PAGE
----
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RECENT POSTS IN THIS TOPIC

Luca Valeri: on 2/26/18 at 22:46pm UTC, wrote Dear Noson, I enjoyed your essay a lot. Indeed the perception of order is...

Noson Yanofsky: on 2/25/18 at 15:17pm UTC, wrote Hi, I do not think the universe is totally disordered. My point in my...

Don Limuti: on 2/24/18 at 21:43pm UTC, wrote Dear Jochen, Is Maxwell's demon (us) pulling order out of disorder? Would...

Steven Andresen: on 2/22/18 at 8:38am UTC, wrote Dear Noson If you are looking for another essay to read and rate in the...

John Merryman: on 2/21/18 at 3:51am UTC, wrote Professor Yanofsky, The basic order I see in the universe is...

Cristinel Stoica: on 2/21/18 at 0:00am UTC, wrote Dear Noson, Very good essay! Indeed, without our ability to perceive order...

Steve Dufourny: on 2/16/18 at 14:08pm UTC, wrote Hello Professor Yanofsky, Congratulations for your essayj, I liked a lot, ...

James Hoover: on 2/15/18 at 23:43pm UTC, wrote Noson, As time grows short, I recheck those that I have commented on to...


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FQXi FORUM
July 19, 2019

CATEGORY: FQXi Essay Contest - Spring, 2017 [back]
TOPIC: The Perception of Order by Noson S. Yanofsky [refresh]
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Author Noson S. Yanofsky wrote on Jan. 25, 2018 @ 17:23 GMT
Essay Abstract

Over the millennia, various objects, laws, and concepts have been considered fundamental. These fundamentals were thought to produce or generate everything. With time, most of the alleged fundamentals were shown to have been derived from other, deeper fundamentals. There is, however, one concept that has always withstood the test of time: the perception of order. Scientists have the ability to observe the seemingly chaotic universe around them and perceive order. We describe two methods that are used to determine such order. The paper closes with the consideration of this perception of order as being the only true fundamental.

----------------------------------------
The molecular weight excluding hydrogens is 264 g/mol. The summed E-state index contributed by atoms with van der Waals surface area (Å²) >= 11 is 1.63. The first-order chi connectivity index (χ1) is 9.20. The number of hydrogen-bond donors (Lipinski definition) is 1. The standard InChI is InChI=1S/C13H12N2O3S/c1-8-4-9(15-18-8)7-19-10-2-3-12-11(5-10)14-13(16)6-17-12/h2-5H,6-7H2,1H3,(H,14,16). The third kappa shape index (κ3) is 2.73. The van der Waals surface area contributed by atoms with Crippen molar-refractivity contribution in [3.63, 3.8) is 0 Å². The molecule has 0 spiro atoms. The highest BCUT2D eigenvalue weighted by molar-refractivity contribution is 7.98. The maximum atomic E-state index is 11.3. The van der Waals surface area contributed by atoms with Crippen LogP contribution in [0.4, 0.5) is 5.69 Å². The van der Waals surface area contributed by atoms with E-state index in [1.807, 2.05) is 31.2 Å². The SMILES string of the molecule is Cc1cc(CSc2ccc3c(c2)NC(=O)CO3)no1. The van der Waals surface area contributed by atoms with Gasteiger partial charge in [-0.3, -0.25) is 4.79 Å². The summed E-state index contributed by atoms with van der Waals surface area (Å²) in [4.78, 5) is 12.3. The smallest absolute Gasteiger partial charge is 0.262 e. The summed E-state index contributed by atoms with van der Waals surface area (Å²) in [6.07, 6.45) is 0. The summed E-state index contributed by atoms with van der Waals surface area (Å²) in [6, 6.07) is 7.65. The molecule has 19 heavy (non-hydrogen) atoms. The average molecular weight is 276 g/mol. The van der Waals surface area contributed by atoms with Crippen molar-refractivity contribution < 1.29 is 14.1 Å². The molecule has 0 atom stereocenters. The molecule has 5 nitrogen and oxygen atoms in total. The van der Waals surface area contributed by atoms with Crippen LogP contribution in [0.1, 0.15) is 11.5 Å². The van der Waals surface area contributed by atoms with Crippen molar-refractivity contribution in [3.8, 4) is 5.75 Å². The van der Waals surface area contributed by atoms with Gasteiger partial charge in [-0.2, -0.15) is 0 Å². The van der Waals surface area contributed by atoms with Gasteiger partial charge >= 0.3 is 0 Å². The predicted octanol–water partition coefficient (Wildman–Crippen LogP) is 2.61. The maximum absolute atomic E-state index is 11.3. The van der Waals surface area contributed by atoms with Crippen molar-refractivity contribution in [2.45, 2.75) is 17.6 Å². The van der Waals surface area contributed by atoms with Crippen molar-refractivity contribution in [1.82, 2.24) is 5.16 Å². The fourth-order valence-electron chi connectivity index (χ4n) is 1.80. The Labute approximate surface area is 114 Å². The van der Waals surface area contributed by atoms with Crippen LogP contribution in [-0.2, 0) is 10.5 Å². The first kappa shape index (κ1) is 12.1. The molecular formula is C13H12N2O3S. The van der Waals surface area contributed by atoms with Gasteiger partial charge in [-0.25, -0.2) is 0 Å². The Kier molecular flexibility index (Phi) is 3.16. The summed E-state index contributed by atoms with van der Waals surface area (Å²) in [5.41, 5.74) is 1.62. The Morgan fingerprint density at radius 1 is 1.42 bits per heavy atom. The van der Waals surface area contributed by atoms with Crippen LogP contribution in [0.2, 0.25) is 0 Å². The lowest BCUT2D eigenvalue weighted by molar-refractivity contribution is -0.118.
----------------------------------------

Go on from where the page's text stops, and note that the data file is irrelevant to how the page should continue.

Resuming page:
Author Bio

Noson S. Yanofsky has a Ph.D. in mathematics (category theory). He is a professor of computer science at Brooklyn College of The City University of New York. In addition to writing research papers he also co-authored “Quantum Computing for Computer Scientists” (Cambridge University Press, 2008). He authored “The Outer Limits of Reason: What Science, Mathematics, and Logic Cannot Tell Us” (MIT Press 2013). He lives in Brooklyn with his wife and four children.

Download Essay PDF File

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DIOGENES AYBAR wrote on Jan. 26, 2018 @ 17:34 GMT
Dear Noson;

I perceive your essay as a very didactic document to introduce the concept of Fundamental for science and philosophy; and to introduce the concept of order and disorder; which is the basis for studying reality. Without order no regularity (no natural law) would exist. So the fact that science and philosophy exist underlies the recognition that order exists, because that is what both science and philosophy study. Your essay is just an introduction to the topic.

Yours;

Diogenes

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Author Noson S. Yanofsky replied on Jan. 28, 2018 @ 22:29 GMT
Dear Diogenes,

I agree with what you are saying. The anthropic principle says that the fact that we exist (to observe order) means that there is order. But that really does not explain why there is order. I am not arguing with that. My point is that we observe order and that even if there were no order, we would still observe order.

All the best,

Noson

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John Brodix Merryman wrote on Jan. 27, 2018 @ 01:39 GMT
Professor Yanofsky,

What if reality is a dichotomy of energy and form(order)? That energy manifests form and form defines energy. That form doesn't exist in a void and energy is inherently finite and thus always expressing form, like frequency and amplitude.